The current Mexican president, Enrique Peña Nieto of the Institutional Revolutionary Party (PRI), came into office in December 2012, saying he would downsize the role of the military in the drug war. However, that pledge was tested in 2013 by the activities of the Knights Templar in the Tierra Caliente. In May and July of last year, Templar forces mounted violent attacks on federal authorities, so Pena Nieto sent in some federal troops.

In October, the Templars attacked electrical plants. In November, they assassinated a naval vice admiral traveling in the state. In response, Peña Nieto sent the military to clear the Templars out of the port of Lázaro Cárdenas, the largest on Mexico’s Pacific Coast, which the Templars had controlled and exploited.

It was through Lázaro Cárdenas that La Familia and the Templars imported from China the chemical precursors for the manufacture of methamphetamine. Over the last three years, the Templars have sold to Chinese exporters hundreds of thousands of tons of iron ore, with an estimated value in excess of $1 billion.

In the last five years the port has also become vital for imports to Mexico’s main manufacturing belt to the north of Michoacán, the Bajio, an area which includes the central states of Jalisco, Aguascalientes, Guanajuato and Querétero. It is also increasingly seen as a critical transportation hub for shipments to American markets in Houston, Kansas City and Chicago. So the federal government had substantial interests in securing the port.

Last year saw the rise of the armed autodefensas, or “community police,” in the Tierra Caliente. By January of this year, these forces numbered 20,000. They rapidly took over smaller towns and by late January, they drove the Templars out of the city of Nueva Italia.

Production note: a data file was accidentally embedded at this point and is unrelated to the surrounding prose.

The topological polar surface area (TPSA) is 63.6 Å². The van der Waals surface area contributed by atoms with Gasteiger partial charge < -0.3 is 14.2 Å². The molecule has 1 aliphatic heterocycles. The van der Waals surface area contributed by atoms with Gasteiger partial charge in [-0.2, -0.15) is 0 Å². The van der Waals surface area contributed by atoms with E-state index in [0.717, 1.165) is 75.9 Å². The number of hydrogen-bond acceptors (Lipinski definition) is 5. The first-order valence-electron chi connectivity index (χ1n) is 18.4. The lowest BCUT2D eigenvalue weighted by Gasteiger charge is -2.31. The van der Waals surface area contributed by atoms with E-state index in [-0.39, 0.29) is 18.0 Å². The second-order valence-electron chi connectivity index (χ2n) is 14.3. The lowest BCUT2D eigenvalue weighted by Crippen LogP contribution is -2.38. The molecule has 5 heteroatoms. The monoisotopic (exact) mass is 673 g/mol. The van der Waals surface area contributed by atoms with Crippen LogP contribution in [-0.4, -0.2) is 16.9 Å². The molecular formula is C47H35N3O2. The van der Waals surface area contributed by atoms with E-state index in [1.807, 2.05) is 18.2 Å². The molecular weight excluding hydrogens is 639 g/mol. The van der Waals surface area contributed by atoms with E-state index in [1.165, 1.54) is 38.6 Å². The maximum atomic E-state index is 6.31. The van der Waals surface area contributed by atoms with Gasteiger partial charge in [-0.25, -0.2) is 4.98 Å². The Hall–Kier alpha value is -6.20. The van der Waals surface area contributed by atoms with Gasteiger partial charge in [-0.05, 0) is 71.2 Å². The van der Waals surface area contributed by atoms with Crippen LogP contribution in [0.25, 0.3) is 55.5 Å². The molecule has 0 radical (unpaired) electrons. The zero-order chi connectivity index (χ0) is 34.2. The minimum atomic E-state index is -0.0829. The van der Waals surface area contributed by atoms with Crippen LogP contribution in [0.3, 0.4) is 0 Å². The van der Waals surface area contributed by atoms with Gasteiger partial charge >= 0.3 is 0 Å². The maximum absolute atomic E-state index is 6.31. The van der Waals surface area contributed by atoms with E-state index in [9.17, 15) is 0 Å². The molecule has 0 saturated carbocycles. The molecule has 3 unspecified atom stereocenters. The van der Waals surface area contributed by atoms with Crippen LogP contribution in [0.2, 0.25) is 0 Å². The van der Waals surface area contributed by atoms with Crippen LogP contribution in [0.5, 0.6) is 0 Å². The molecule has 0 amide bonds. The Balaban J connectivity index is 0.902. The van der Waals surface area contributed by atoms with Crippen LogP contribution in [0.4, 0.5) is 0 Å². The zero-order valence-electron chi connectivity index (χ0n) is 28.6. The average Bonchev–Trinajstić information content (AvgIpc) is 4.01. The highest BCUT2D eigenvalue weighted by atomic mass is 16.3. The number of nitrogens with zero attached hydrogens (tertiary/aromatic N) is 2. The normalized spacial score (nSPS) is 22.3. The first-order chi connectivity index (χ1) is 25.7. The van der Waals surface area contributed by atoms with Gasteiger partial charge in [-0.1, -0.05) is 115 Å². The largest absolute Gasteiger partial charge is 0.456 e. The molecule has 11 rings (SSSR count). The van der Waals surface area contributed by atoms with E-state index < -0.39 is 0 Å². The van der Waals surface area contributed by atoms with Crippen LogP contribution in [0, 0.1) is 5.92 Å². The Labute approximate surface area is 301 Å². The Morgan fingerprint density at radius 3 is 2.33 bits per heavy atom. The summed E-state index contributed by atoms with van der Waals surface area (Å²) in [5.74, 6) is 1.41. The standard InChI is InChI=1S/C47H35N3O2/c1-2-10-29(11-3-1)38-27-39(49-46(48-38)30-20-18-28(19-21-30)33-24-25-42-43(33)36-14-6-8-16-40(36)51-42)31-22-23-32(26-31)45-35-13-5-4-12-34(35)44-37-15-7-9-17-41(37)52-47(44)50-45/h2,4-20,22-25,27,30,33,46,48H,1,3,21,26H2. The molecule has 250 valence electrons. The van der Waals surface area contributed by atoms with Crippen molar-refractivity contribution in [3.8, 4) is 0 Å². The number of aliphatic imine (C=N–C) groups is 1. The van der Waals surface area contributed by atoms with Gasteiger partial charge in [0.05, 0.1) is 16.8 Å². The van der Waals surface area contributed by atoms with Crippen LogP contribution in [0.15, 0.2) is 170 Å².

In February, the vigilantes set their sights on the Templar stronghold in Apatzingán, a city of 115,000. At that point, Peña Nieto sent in thousands of military personnel.

At first, federal officials called on the autodefensa groups to disarm, saying that armed vigilantes without law enforcement training or accountability would inflame the already volatile situation in Michoacán. Rumors were also floated that the groups’ arms were in part financed by Guadalajara’s Nueva Generación drug cartel, a rival of the Templars.

When the vigilantes refused to disarm, federal troops moved to disarm them. This initially led to blockades by protestors and armed clashes with the federal forces, with three local residents killed. The government was widely chastised for going after the very citizens it had failed to protect in the first place.

The military and the autodefensas then entered into a shaky alliance to drive the Templars out of Apatzingán. The government announced that the vigilantes were to be incorporated into so-called rural defense forces, which have a long history back to the 19th century of terrorizing peasants at the behest of large landowners.

Peña Nieto also appointed a special federal commissioner for Michoacán, Alfredo Castillo, with broader jurisdiction than that of the state’s governor, to oversee security affairs and a $3.4 billion development program for the state.

Soon, however, after Castillo was photographed at a meeting with vigilantes, the government identified a man in the photo as a major drug trafficker. Dissension then wracked the vigilantes after accusations against one of their leaders, Juan José Farías Álvarez, known as the Grandfather, for supposed connections to the Guadalajara drug cartel.

On March 9, state police arrested a top vigilante leader, Hipolito Mora Chávez, charging him with the murder of two members of a rival vigilante faction.

Peña Nieto’s decision not to disarm the vigilantes drew mounting criticism. Javier Lozano, a member of Mexico’s ultra-conservative National Action Party said “First we coddle the autodefensa groups. Then we put leader Hipolito Mora in jail. We’ll see how this schizophrenia ends.”